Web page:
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Wednesday, July 6, 2011

First Presidential Twitter press conference

Just watched the first Presidential Twitter press conference - mostly on MSNBC, which stopped its live coverage about 10 minutes before the press conference was over.  I saw the rest on the more reliable Twitter site.

Like all firsts - such as the first YouTube Presidential debate, back in the 2008 campaign - the Twitter event was as much show as substance.   But there were some good questions and answers, and I think the event was therefore worthwhile.

Herewith a few helpful, friendly criticisms:
  • The "curation" or screening of questions gets in the way of the democratizing point of this kind of event.  Obviously, no President or any one person could answer or even read the multitude of Tweets.   My suggestion is randomly select the Tweets that the President will see and respond to.
  • Along these same lines, the inclusion of Tweets from House Speaker Boehner and New York Times columnist Nicholas Kristof only get in the way of a Twitter press conference being a real expression of the people.  Neither Boehner nor Kristof need Twitter to get their ideas in front of President Obama.  Most other Americans do.
  • Obama needs to work on his pronunciation.  The funniest part of the press conference was when he pronounced a Tweeter named "Schnapps" or "Shnapps" as "Shnepps" (apparently Obama has never had a schnapps?  Oy!)
But, all in all, a good first effort the President and the Twitter sector of new new media.  I hope we'll see more.  And this will be the first lesson in my "Politics and New Media" graduate class which I begin teaching at Fordham University tonight.

 

4 comments:

mike jahn said...

Paul Levinson, you're an interesting man. I find if hard to imagine why our paths never crossed. (I'm Mike_JahnWORDS on Twitter and Michael Jahn to Amazon, which lists several dozen of my humiliating attempts at writing novels.) Which leads me to ask if you think I should e-publish with Amazon/Kindle. Ain't never done it before.

Paul Levinson said...

I'm sure I must've seen your name in the NY Times, at very least, given my music in the late 1960s/early 1970s ...

But I think the cosmos is teeming with paths that almost, should've crossed, and I'm glad you made the move to cross them now.

The Kindle editions have been mainly of my nonfiction, and have been put up there by my publishers, and have sold well enough. But six months ago, I decided to put up some of my science fiction novels - The Silk Code, etc - which I'm still in the process of converting, mainly because I always get sidetracked in favor of new writing.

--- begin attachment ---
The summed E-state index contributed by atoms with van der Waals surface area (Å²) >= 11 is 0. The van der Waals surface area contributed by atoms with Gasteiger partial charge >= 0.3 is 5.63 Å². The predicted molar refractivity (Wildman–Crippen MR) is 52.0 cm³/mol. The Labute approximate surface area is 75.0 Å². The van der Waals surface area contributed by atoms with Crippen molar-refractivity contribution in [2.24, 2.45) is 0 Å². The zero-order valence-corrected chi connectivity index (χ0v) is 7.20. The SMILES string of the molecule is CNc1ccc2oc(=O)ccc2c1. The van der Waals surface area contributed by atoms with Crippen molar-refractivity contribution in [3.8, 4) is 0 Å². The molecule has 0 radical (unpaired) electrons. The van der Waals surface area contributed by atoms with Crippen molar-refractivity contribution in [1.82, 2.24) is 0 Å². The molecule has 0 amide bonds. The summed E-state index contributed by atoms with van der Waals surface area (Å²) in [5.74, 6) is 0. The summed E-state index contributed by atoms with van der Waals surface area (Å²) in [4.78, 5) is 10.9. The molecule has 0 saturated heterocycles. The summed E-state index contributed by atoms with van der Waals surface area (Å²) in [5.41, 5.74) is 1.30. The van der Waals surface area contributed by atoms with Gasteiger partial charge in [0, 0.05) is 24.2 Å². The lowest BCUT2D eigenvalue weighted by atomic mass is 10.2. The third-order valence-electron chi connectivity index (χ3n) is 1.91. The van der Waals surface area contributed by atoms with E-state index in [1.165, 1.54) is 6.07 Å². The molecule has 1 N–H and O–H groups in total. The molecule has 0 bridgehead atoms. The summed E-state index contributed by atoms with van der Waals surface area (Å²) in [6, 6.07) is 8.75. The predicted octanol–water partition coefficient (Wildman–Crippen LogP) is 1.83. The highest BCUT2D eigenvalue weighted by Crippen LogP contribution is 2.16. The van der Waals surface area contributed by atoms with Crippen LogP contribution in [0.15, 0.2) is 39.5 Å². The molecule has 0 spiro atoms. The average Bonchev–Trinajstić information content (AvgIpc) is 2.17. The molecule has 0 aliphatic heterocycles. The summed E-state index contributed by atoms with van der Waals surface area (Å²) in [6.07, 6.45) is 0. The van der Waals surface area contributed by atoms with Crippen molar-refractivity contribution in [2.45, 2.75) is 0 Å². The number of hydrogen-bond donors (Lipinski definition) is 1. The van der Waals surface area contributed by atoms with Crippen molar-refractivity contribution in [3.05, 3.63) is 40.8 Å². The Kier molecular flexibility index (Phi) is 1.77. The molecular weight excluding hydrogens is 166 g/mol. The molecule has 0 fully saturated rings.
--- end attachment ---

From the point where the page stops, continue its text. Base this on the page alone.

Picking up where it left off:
But I've heard from at least one science fiction author whose reports I trust that he's made a bundle putting up his out-of-print novels on Kindle, so I'd say go for it (his advice is what got me started on my own still incomplete Kindle editions).

Let's keep in touch - I'll Friend you on Amazon.

Anonymous said...

Hey Paul Levinson! Dominic M. here-- I am an undergraduate student in Fargo, ND using your New New Media as a central text to study Electronic Communication in general... so I thought I'd check out your own personal blog. Very cool stuff!

I'm a 22-year old who actually does not use Twitter (although this class will eventually force me to), so I'll be eager to see how well it enables or discourages meaningful political conversation and awareness. I'm glad to see some political stuff sprinkled among the television reviews!

What I found particularly interesting in your book thus far (only 2 chapters read) was your notion that "a wireless device...makes all of those formerly useless places useful" (189). I feel like mobile devices offer this potential, but perhaps this statement was a bit too optimistic. Not sure how best to measure "useful" phone usage, but I am somewhat of a cynic when it comes to smartphone usage... I see a lot of games and distractions. We'll see where this semester takes me--just thought I'd say "Hi!"

Paul Levinson said...

Hey Northerndom - thanks for dropping by.

The key point about the "exile of useless places" is choice - options - in the hands of the smartphone user.

Formerly, in a diner, a train, an elevator, up on a mountain, out in the woods, you were cut off from your world of information. There may or may not have been other benefits in such places. But now, with smartphones, you don't have to worry about being in a useless place (assuming your service works). Whether or not you do useful things with your smartphone connection is another issue. But at least now, you have the option.

Best of luck in your studies!

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